Nuclear Crisis Management and Information Warfare

Stephen J. Cimbala
1999 Parameters  
Military analysts and academic experts in security studies have envisioned a post-Cold War world dominated by a "Revolution in Military Affairs" based on high-tech conventional weapons and dominant knowledge of the wartime environment. [1] The same people often have assumed that the evolutionary development of nuclear weapons and their delivery systems is on an entirely different trajectory than that projected for information-based, "Third Wave" warfare and weapons.[2] Nuclear and other weapons
more » ... of mass destruction are the past; information-based, non-nuclear weapons, in this vision, are the future of war. This assumption of entirely separate gene pools for nuclear weapons of mass destruction and for information warfare may be incorrect for some kinds of situations, however, including crises between nuclear-armed states. The two apparently antithetical kinds of weapons may come together to create a new and potentially terrifying synthesis under the "right" political conditions. For present purposes, information warfare can be defined as activities by a state or non-state actor to exploit the content or processing of information to its advantage in time of peace, crisis, or war, and to deny potential or actual foes the ability to exploit the same means against itself.[3] This is intended as an expansive, and permissive, definition, although it has an inescapable bias toward military-and security-related issues. Information warfare can include both cyberwar and netwar. Cyberwar, according to John Arquilla and David Ronfeldt, is a comprehensive, informationbased approach to battle, normally discussed in terms of high-intensity or mid-intensity conflicts.[4] Netwar is defined by the same authors as a comprehensive, information-based approach to societal conflict. [5] Cyberwar is more the province of states and conventional wars; netwar, more characteristic of non-state actors and unconventional wars. [6] This article is organized as follows. First, I explain why the issue of nuclear deterrence remains significant after the Cold War. Second, I discuss what governments must do in order to perform successfully the crisis management function and the complexity inherent in accomplishing these tasks. Third, I identify some of the ways in which information warfare may increase the difficulty of accomplishing those tasks necessary to reduce or eliminate the risks of failed crisis management, with attention to the special character of crises between nuclear-armed states.[7] Fourth, I acknowledge that information warfare cannot be done away with, and is in some cases a desirable option for US policymakers. Therefore, the lion of infowar must be made compatible with the lamb of nuclear deterrence (or is it the reverse?). Nuclear Weapons Will Not Go Away Contrary to some expectations, nuclear weapons and arms control issues have not vanished over the horizon in a post-Desert Storm euphoria. There are at least four reasons for this. The first is that Russia still has many thousands of nuclear weapons, and delivery systems of intercontinental range. US officials await the ratification by the Russian State Duma (lower house of the Russian legislature) of the START II agreement that would reduce permitted strategic nuclear warheads for each side to between 3,000 and 3,500 force loadings.[8] US Department of Defense funds have been authorized by the Nunn-Lugar legislation for the destruction, dismantlement, and secure storage of much of the Cold War Soviet nuclear arsenal. Russia's willingness to ratify START II and to proceed to a Clinton-sought START III is related to two other important security issues: NATO enlargement and continued adherence to the ABM Treaty of 1972.[9] Somewhat paradoxically, Russia's military and economic weakness for at least the remainder of this century makes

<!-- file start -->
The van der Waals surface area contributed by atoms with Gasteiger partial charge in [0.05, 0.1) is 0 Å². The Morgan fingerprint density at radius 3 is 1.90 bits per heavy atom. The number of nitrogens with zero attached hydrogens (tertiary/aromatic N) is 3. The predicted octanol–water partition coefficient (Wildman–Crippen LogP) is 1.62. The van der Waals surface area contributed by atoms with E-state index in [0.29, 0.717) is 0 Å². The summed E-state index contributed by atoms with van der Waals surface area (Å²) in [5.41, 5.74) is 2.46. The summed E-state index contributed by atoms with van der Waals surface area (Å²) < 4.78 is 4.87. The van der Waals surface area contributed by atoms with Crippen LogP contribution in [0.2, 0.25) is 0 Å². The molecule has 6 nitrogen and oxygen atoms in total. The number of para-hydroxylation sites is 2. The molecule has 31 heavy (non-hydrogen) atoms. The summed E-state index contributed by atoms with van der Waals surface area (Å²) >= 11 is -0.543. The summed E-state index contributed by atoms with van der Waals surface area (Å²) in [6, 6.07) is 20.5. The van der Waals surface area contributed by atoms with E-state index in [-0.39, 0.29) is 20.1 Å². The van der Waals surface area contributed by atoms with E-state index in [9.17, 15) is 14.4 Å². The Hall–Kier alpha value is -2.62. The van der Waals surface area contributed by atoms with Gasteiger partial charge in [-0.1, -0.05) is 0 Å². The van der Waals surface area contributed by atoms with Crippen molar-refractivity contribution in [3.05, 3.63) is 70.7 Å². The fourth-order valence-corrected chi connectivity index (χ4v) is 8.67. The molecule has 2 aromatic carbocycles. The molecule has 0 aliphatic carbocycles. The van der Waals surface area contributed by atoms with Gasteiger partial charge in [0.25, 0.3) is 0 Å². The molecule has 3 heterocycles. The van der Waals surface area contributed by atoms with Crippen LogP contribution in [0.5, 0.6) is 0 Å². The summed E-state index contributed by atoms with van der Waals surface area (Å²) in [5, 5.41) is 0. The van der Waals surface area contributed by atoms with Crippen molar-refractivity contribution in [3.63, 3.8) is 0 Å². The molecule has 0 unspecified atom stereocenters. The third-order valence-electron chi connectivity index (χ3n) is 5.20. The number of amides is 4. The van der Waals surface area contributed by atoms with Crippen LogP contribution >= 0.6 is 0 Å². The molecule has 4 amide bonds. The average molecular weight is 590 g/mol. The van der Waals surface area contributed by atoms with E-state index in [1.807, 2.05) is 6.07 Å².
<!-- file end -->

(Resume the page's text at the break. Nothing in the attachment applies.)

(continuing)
doi:10.55540/0031-1723.1927 fatcat:mihgrmasobgibjmvucrh5l47k4